I don't think that many people understand the extent of the role of rootstock. I have vines on 101-14 and Riparia rootstock but no where is the same clone on both rootstock. Still, I can't see a difference between the two of them in any obvious way such as vigor or drought tolerance. I have asked some of the commercial growers in my region and they don't report much difference either. That being said, 101-14 and Riparia have replaced 3309 as the east coast standard due to its lower vigor characteristics and they have become more common in California as well. The newest kid on the block is 420A which according to the growers I talked with does show lower vigor than 101-14 and Riparia. All of this is Mid-Atlantic US specific where vigor is often the biggest concern for rootstock decision and rainfall in most years is of sufficient levels that the vines do not need to be as deep rooted as most of the older rootstocks (St. George, 1103, SO4, 5C, etc.). For us on the east coast vine balance, i.e. managing vigor is one of the biggest challenges to grape quality so rootstock directly impacts the resulting wine.

As for transfer of soil characteristics to the grape and resulting wine, there is much debate on the impact of roots below 18 inches of depth of which I am not qualified to discuss. Throw in modern irrigation which can render the rootstocks lazy and impact the ability of even the deepest rooted to dig deep since all the water it needs is applied by man and is captured in the first few feet of soil and it all gets real complicated real fast. Not sure how much difference there is between rootstocks when drip irrigation is used and all the work is within the first few feet of soil depth. Also, the more shallow rooted systems and modern irrigation methods result in mans decisions having more control over the end product based on how much water to apply, when to apply and how.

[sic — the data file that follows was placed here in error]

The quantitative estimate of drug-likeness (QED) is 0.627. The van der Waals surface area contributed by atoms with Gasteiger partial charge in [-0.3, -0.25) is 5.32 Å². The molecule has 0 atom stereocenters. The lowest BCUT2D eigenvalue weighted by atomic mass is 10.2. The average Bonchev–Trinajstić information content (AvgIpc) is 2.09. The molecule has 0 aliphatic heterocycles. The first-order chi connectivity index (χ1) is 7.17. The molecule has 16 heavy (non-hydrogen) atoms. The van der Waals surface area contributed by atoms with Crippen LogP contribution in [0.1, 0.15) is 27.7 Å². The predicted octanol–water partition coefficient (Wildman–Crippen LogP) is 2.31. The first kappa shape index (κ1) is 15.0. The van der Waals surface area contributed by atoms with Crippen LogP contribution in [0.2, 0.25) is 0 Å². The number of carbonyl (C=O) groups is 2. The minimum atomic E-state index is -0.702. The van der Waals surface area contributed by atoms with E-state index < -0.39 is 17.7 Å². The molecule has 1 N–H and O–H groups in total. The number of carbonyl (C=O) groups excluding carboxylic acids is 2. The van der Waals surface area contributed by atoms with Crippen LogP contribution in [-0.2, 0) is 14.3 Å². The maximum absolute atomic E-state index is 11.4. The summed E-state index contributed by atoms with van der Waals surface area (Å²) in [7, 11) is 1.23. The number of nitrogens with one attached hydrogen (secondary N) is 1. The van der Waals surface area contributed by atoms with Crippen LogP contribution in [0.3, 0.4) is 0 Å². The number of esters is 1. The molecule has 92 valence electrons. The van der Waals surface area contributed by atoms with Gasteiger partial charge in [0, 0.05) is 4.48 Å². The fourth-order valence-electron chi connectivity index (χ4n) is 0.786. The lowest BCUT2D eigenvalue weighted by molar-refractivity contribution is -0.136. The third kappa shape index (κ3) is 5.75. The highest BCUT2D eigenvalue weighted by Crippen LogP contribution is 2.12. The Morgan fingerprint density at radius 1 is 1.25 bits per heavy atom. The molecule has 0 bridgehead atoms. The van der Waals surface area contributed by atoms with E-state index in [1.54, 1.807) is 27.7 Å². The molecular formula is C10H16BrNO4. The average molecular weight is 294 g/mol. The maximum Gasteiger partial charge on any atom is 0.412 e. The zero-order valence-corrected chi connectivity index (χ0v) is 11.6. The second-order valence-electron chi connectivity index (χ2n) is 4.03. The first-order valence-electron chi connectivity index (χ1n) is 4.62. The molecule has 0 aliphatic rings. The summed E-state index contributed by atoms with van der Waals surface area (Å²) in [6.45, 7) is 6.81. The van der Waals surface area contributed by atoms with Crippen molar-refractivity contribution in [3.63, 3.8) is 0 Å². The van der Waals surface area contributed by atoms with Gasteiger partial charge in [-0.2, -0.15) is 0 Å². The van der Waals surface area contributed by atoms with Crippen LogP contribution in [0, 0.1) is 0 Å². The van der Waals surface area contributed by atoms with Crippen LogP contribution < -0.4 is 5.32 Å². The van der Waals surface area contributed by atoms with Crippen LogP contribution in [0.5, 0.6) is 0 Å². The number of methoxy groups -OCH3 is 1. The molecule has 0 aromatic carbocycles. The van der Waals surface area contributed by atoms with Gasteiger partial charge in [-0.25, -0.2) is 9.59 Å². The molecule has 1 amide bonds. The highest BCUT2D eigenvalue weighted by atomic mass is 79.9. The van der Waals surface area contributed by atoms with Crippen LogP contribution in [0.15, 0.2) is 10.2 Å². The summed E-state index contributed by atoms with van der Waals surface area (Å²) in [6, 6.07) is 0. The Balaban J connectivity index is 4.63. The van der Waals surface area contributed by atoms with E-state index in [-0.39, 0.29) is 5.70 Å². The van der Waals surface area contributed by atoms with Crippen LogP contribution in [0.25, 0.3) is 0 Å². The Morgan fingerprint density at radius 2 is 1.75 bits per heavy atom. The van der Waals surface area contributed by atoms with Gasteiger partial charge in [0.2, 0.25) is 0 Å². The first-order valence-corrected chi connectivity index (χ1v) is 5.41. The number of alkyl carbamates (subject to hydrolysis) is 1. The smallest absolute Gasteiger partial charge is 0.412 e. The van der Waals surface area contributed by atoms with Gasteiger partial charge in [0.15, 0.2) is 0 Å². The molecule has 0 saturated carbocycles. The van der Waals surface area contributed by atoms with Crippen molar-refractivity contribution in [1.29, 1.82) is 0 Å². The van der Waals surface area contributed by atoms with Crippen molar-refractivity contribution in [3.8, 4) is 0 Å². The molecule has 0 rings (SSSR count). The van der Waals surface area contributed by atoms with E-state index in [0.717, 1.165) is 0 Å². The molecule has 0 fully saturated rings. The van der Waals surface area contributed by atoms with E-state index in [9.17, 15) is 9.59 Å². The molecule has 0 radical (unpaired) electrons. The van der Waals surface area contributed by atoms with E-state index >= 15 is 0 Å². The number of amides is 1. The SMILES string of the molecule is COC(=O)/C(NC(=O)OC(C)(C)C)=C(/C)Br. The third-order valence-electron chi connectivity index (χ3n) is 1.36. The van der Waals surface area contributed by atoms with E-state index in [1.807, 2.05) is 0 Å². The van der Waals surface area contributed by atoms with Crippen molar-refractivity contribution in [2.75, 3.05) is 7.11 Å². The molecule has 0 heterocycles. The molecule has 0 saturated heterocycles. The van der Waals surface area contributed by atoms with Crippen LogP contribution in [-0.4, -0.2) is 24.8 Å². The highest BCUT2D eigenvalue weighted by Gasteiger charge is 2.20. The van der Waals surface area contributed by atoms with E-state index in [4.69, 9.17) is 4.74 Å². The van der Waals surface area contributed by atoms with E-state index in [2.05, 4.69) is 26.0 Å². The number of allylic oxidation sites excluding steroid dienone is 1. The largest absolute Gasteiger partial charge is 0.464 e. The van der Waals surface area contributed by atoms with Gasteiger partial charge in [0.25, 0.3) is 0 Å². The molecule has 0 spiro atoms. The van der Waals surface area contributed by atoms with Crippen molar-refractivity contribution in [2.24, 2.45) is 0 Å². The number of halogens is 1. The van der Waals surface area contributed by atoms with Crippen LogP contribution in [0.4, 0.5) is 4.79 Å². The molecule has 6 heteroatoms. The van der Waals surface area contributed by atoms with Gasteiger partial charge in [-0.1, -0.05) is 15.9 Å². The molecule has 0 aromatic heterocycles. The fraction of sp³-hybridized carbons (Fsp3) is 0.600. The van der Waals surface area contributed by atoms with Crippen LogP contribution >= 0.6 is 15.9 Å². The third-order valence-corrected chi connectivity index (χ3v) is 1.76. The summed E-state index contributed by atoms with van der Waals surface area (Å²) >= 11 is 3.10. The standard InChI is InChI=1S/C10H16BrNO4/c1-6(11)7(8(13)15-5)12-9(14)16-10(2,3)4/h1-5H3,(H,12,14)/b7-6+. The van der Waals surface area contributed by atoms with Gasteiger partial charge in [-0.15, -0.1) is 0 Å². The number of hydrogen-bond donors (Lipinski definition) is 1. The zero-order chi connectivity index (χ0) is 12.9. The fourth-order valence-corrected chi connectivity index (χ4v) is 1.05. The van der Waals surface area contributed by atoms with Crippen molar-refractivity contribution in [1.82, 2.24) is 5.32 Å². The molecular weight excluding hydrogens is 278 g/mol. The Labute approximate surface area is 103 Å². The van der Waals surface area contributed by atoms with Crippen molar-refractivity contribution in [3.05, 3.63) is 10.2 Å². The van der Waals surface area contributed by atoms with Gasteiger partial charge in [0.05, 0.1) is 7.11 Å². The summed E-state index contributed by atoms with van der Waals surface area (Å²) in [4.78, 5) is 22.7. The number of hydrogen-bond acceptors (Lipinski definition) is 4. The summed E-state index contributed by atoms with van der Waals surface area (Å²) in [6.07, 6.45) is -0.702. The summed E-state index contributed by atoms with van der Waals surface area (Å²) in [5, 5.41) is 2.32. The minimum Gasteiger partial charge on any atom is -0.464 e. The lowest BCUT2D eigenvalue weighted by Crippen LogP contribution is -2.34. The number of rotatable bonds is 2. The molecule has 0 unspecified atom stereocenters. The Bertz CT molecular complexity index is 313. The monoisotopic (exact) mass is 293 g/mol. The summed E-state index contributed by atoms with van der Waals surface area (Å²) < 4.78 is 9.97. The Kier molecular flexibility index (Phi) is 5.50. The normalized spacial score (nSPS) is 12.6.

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Re: Terroir vs. Varietal Typicity???

Postby JC (NC) » Mon Dec 31, 2012 1:33 pm

I find differences in Pinot Noir from the Russian River Valley compared to Pinot Noir from the Sonoma Coast. I'm not sure that in a blind tasting I could state with certainty that this wine is from the Russian River Valley or from the Sonoma Coast but I do find certain characteristics in the two terroirs. Some California AVAs do make sense to me.
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Re: Terroir vs. Varietal Typicity???

Postby Brian K Miller » Mon Jan 07, 2013 8:13 pm

Hoke wrote:It's the U.S. individualism-dominates versus the communal viewpoint of the Euro. That, and the reality that most U.S. winemakers aren't farmers---they're either entrepreneurs or businesspeople/corporations. Where many of the Euro winemakers are still family and farmers first, and business entities second.

Outside of residing within a specific designated geographic boundary, Signorello and Darioush are not only not required to have any similarities, similarities are actively discouraged. "Very similar to and reminiscent of your next door neighbor" is not something a Napa Valley winery owner wants to hear. :D

Makes sense, Hoke! Great summary.